Dragonling Mechanic (Old 28th New: 48th) The old ranking pretty much just looked at her raw stats; the new ranking reflects that the 2/1 is getting killed immediately 90% of the time, leaving you with a poor 2/4 body.

Flesheating Ghoul (Old: 16th New: 35th) The growth mechanic is fun, but this card dies to 2-mana 3/2’s far too often to be ranked that highly.

That’s the top 10 (plus a bonus), but feel free to check out the lists for yourself and see how they match up with your perceptions! I was surprised to see Dark Iron Dwarf still in the Top 3; if he stays that popular, I could see him dropping to a 3/4 (or even a 4/3, if they really wanted to nerf him) in the future.




 Posted by at 2:32 am
Jan 142014

nerfbat1So, Zeriyah dropped a minor bomb today when they announced balance changes going live later this week…and as my wont, I’ll take a look at what’s changing and give you my thoughts. (Original source here.) Overall, I think they nerfed too much and buffed too little; there’s still lots of cards that are pretty bad.

Unleash the Hounds’ mana cost is now 2 (down from 4).

Hunters needed a good bit of love, and this was a good start. The original Unleash the Hounds was too good; the current version was terrible; this is right on point. It’s basically a different version of Arcane Explosion, with different strengths and weaknesses, and helps prop up the Beast synergy a little bit. That said, Arcane Explosion still isn’t a very good card, so improving from terrible to meh isn’t doing much.

Pyroblast’s mana cost is now 10 (up from 8)

This is probably too much of a nerf, but Pyro fell into the same reasoning that Mind Control did; it was too powerful, too early. I really didn’t have a problem with Pyro, honestly, I would’ve much rather seen Ice Block be changed. This change hurts aggro mage quite a bit, though mage still likely remains the best class in Arena.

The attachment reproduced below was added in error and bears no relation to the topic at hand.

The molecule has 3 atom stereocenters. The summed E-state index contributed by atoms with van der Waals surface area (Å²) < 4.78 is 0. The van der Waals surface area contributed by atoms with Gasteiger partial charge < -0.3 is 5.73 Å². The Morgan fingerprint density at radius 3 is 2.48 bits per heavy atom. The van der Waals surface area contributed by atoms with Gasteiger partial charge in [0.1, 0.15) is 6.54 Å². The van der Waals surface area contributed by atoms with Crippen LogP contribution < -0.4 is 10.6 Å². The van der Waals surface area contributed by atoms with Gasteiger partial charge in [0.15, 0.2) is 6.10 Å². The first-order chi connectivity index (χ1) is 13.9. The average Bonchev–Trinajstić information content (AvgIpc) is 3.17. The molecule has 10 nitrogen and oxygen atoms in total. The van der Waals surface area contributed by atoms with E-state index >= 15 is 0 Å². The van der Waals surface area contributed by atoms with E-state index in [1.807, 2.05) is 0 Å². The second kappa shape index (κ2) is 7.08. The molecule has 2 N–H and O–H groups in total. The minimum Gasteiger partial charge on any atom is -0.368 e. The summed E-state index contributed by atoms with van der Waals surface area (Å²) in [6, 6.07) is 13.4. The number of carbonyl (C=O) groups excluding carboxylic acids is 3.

Blood Imp is now a 0/1 and now reads: Stealth. At the end of your turn, give another random friendly minion +1 Health. 

Wowza, what a nerf! It’s basically a more crappy Young Priestess now, which means…it’s not that good. (No, I don’t think the Stealth makes up for the loss of the 2 attack; at least with Priestess, you could trade her off with a 3/2 frequently when you weren’t going to be able to save her.)  This should help chill out all the warlock rush decks some, but it won’t affect warlock control decks much. This will hurt arena warlocks considerably as well.

Warsong Commander has been reworked and now reads: Whenever you play a minion with 3 or less Attack, give it charge. 

Warsong maybe needed a change, but this isn’t it. This just makes the card terrible. You want chargers with high attack so you can do a surprise kill or board trade; the only charger with low attack/high toughness I can think of is Stormwind Knight, and that’s not a very good card. Since the stated reason was “nerf OTK,” a better change would’ve been “give the first minion played this turn charge,” like the Pint-Sized Summoner.

Charge (the spell, not the keyword) has been reworked and now costs 3 mana. The card’s new power reads: “Give a friendly minion +2 Attack and charge”.

What a crap card. It would be balanced at 1, maybe 2 mana (compare Blessing of Might). Together, these changes murder most Warrior OTK decks and nerf a class that was average at best.

Abusive Sergeant now reads: Battlecry: Give a minion +2 Attack until end of turn.

Meh. You get a bit of extra synergy with Big Game Hunter, which is nice, and Shadow Word: Death (priests).

Dark Iron Dwarf’s buff now only lasts until the end of the turn.

Decent nerf to DiD. Still an okay card and good in Arena, but not top-tier like it was.

Defender of Argus is now a 2/3 (down from 3/3)